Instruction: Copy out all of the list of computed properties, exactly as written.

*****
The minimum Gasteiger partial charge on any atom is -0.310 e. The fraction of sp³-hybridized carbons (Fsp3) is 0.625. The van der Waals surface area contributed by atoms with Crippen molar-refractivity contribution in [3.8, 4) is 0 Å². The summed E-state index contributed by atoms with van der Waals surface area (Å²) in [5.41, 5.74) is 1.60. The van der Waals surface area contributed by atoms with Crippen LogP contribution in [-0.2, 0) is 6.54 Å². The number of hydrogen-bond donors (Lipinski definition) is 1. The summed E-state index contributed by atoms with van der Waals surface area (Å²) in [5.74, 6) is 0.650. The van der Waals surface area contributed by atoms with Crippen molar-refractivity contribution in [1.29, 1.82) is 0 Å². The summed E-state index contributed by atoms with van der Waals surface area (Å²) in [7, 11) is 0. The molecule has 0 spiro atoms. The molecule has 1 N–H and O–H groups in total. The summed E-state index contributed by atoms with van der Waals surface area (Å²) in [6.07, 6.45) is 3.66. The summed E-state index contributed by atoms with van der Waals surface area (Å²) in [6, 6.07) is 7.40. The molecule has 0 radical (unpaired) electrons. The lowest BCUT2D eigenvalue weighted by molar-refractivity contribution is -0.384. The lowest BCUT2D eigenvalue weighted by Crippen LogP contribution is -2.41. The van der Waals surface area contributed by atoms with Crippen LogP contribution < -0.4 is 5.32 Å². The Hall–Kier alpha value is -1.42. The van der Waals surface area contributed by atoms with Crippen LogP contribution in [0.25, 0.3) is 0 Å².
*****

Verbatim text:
The minimum Gasteiger partial charge on any atom is -0.310 e. The fraction of sp³-hybridized carbons (Fsp3) is 0.625. The van der Waals surface area contributed by atoms with Crippen molar-refractivity contribution in [3.8, 4) is 0 Å². The summed E-state index contributed by atoms with van der Waals surface area (Å²) in [5.41, 5.74) is 1.60. The van der Waals surface area contributed by atoms with Crippen LogP contribution in [-0.2, 0) is 6.54 Å². The number of hydrogen-bond donors (Lipinski definition) is 1. The summed E-state index contributed by atoms with van der Waals surface area (Å²) in [5.74, 6) is 0.650. The van der Waals surface area contributed by atoms with Crippen molar-refractivity contribution in [1.29, 1.82) is 0 Å². The summed E-state index contributed by atoms with van der Waals surface area (Å²) in [7, 11) is 0. The molecule has 0 spiro atoms. The molecule has 1 N–H and O–H groups in total. The summed E-state index contributed by atoms with van der Waals surface area (Å²) in [6.07, 6.45) is 3.66. The summed E-state index contributed by atoms with van der Waals surface area (Å²) in [6, 6.07) is 7.40. The molecule has 0 radical (unpaired) electrons. The lowest BCUT2D eigenvalue weighted by molar-refractivity contribution is -0.384. The lowest BCUT2D eigenvalue weighted by Crippen LogP contribution is -2.41. The van der Waals surface area contributed by atoms with Crippen LogP contribution < -0.4 is 5.32 Å². The Hall–Kier alpha value is -1.42. The van der Waals surface area contributed by atoms with Crippen LogP contribution in [0.25, 0.3) is 0 Å².